Typically a Discrete Fourier Transform (DFT) is used to numerically calculate the Fourier transform of a function. A DFT algorithm takes a discrete sequence of $N$ equally spaced points $(g_0,g_1,\cdots,g_{N-1})$ and returns the Fourier components of a continuous periodic that passes through all of those points. There are infinitely many periodic functions that will pass a discrete sequence of points. Here we restrict ourselves to the periodic function that can be constructed using only those complex exponentials in the first Brillouin zone.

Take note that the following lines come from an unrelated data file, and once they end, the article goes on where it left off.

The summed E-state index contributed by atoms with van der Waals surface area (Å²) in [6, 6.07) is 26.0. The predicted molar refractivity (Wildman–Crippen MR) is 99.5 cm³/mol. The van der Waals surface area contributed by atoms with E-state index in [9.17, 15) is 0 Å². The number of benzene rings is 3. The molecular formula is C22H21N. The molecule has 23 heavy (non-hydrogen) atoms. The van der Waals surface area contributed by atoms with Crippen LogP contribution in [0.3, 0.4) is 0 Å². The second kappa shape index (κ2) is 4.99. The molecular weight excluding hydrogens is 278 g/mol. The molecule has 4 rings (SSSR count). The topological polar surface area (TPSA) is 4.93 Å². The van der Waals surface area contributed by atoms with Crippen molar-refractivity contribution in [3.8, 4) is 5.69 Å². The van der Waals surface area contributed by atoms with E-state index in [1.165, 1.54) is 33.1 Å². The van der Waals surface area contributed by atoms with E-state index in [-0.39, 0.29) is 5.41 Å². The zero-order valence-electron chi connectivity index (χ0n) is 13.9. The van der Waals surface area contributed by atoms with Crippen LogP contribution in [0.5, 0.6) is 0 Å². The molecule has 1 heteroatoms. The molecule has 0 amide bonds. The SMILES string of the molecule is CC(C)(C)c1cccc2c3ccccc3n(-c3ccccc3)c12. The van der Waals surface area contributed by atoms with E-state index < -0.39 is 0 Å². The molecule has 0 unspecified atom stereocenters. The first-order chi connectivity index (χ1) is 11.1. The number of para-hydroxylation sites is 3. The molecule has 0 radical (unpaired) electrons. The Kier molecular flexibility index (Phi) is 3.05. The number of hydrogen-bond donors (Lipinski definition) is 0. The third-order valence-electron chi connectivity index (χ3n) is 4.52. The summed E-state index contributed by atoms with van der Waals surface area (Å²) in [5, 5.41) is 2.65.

The Fourier transform of a function $g(t)$ is $G(f)$. The values of $g(t)$ at equally spaced points can be input into the textbox in the lower left as three columns. If the data you have is not equally spaced, use linear interpolation, or a cubic spline to generate equally spaced points. Alternatively, the functional form of $g(t)$ can be given and equally spaced points will be calculated. If is also possible to specify $G(f)$ by providing equally spaced points or by giving its functional form in the first Brillouin zone.
Real space | Reciprocal space | |||
$g(t)$ | $G(f)$ | |||
$t$ [s] | $f$ [Hz] | |||
$t$ [s] $\text{Re}[g(t)]$ $\text{Im}[g(t)]$ | $f$ [Hz] $\text{Re}[G(f)]$ $\text{Im}[G(f)]$ | |||